He was also crystal clear that “colonialism can return (in any form) only with the consent of the colonized.”

Predictably, the piece caused a holy uproar.

He and the editor of the journal, Shahid Qadir, were viciously attacked, with about 16,000 people signing various petitions (one led by Jenny Heijun Wills, a University of Winnipeg English prof) demanding the journal retract the article and that Gilley apologize for it (he did, under what he called “the onslaught,” then thought the better of it), and both of them ridiculed and threatened.

Fifteen members of the journal’s editorial board resigned in protest.

Predictably, the piece caused a holy uproar

But in December, eight other editorial board members signed a letter in support of Gilley published in the London Times, joining about 72 leading scholars (not a one from a Canadian university) in condemning the hysteria.

“Whatever one’s view of Gilley’s essay,” the letter said, “We feel the withdrawal of this piece under such public pressure sets a dangerous precedent for academic freedom… We see this as part of a rising tide of intolerance on university campuses and within the academic profession, with certain scholars and students seeking to close down perspectives with which they disagree rather than debating them openly.”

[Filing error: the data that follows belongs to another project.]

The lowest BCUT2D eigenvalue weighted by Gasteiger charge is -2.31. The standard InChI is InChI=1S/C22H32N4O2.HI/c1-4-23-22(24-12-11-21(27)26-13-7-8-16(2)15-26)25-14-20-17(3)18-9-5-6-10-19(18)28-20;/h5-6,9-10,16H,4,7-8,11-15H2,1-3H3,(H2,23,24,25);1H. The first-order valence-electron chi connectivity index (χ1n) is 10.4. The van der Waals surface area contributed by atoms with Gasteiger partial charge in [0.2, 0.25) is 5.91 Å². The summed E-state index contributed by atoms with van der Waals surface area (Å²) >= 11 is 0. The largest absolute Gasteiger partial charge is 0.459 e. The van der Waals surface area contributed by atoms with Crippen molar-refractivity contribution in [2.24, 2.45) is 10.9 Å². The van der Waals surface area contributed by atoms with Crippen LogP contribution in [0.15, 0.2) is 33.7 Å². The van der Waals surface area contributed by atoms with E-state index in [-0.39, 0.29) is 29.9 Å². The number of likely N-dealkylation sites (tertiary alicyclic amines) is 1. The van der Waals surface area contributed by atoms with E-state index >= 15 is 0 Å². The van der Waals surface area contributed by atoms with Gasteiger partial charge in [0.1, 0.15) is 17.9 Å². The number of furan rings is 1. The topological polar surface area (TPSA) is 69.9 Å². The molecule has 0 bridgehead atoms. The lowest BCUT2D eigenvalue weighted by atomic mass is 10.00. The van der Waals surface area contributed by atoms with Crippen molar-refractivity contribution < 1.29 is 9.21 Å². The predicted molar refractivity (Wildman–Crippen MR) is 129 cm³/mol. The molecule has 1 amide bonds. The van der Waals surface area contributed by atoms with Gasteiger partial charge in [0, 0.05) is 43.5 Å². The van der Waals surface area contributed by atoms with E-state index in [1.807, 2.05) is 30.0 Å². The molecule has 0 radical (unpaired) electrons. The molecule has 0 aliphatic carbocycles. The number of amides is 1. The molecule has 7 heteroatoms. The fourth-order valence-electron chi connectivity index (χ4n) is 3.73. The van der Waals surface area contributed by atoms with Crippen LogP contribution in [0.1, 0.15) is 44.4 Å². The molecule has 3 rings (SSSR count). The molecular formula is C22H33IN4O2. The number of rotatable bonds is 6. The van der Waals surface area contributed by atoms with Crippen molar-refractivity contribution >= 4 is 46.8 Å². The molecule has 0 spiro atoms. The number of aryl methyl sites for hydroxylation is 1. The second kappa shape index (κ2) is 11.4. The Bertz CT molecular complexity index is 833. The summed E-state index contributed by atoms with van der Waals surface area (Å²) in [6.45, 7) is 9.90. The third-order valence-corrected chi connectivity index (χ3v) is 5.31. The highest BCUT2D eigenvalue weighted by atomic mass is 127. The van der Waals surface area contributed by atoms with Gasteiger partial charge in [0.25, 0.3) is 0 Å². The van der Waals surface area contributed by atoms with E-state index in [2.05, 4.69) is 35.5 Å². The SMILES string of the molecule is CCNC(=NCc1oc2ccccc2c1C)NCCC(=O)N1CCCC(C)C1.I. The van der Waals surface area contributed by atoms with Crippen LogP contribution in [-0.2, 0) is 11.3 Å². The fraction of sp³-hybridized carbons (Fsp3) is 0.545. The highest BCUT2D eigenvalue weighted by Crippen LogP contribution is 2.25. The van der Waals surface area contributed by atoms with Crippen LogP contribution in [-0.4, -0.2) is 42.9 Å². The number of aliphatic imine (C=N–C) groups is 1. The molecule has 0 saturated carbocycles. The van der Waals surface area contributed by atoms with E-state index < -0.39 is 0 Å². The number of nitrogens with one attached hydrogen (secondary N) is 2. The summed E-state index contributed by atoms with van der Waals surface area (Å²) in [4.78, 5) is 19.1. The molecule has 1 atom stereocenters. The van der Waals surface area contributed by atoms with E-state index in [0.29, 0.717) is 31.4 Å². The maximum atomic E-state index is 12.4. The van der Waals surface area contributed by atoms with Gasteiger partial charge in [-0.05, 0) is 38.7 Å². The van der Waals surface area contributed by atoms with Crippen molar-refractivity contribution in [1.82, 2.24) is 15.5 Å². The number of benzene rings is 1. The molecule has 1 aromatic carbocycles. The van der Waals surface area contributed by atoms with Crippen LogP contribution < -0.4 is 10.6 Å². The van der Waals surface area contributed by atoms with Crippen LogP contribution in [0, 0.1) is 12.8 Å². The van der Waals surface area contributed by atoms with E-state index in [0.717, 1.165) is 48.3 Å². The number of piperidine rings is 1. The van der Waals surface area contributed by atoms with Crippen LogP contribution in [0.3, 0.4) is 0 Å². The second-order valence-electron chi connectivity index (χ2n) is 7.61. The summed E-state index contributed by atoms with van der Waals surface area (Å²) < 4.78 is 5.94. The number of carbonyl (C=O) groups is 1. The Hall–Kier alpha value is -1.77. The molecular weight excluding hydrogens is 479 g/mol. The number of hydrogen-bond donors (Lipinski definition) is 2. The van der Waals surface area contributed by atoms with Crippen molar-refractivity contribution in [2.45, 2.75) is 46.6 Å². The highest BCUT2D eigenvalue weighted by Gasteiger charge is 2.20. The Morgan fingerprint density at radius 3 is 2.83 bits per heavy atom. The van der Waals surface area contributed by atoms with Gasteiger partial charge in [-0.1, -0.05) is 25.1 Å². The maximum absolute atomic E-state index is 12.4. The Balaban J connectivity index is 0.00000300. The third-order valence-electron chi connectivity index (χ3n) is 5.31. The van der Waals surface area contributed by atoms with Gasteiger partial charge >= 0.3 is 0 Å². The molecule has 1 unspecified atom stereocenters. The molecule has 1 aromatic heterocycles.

Eventually, facing what he called “serious and credible threats of personal violence,” Qadir, with Gilley’s consent, withdrew the article from publication.

It was in January this year that Gilley discovered his profile and publications had disappeared from the Queen’s CIDP website.

No one had told him, so he wrote the centre’s director, Stefanie von Hlatky, and asked her to explain.

On Jan. 16, she replied, expressing condolences for his travails, but saying, “My view is that you were not forthcoming about the Third World Quarterly controversy. Instead, I had to find out ‘the hard way’ meaning via Twitter, Facebook, emails from colleagues. When your appointment period came to an end, I decided not to extend a re-appointment invitation.” By not informing her “of what was going on,” she said, he had broken the trust.

(Von Hlatky was in a conference Friday and couldn’t reply to a National Post email asking her what she meant. Were fellows of the centre expected to anticipate controversies around their work? Submit essays to her for approval?)

Last month, Gilley wrote David Walker, the director of the university’s School of Policy Studies, to which the centre reports.

A couple of weeks ago, he got his answer, a terse note saying his appointment had expired and that procedures were followed.

In other words, as Gilley told Walker in his letter, Queen’s now “stands as the only global institution or organization … that has acted not to defend and reaffirm my position, but to institutionally join in the academic bullying and censorship campaign.”

The world, it appears, needs not more Canada, but less.

http://nationalpost.com/opinion/christie-blatchford-queens-joins-the-academic-bullies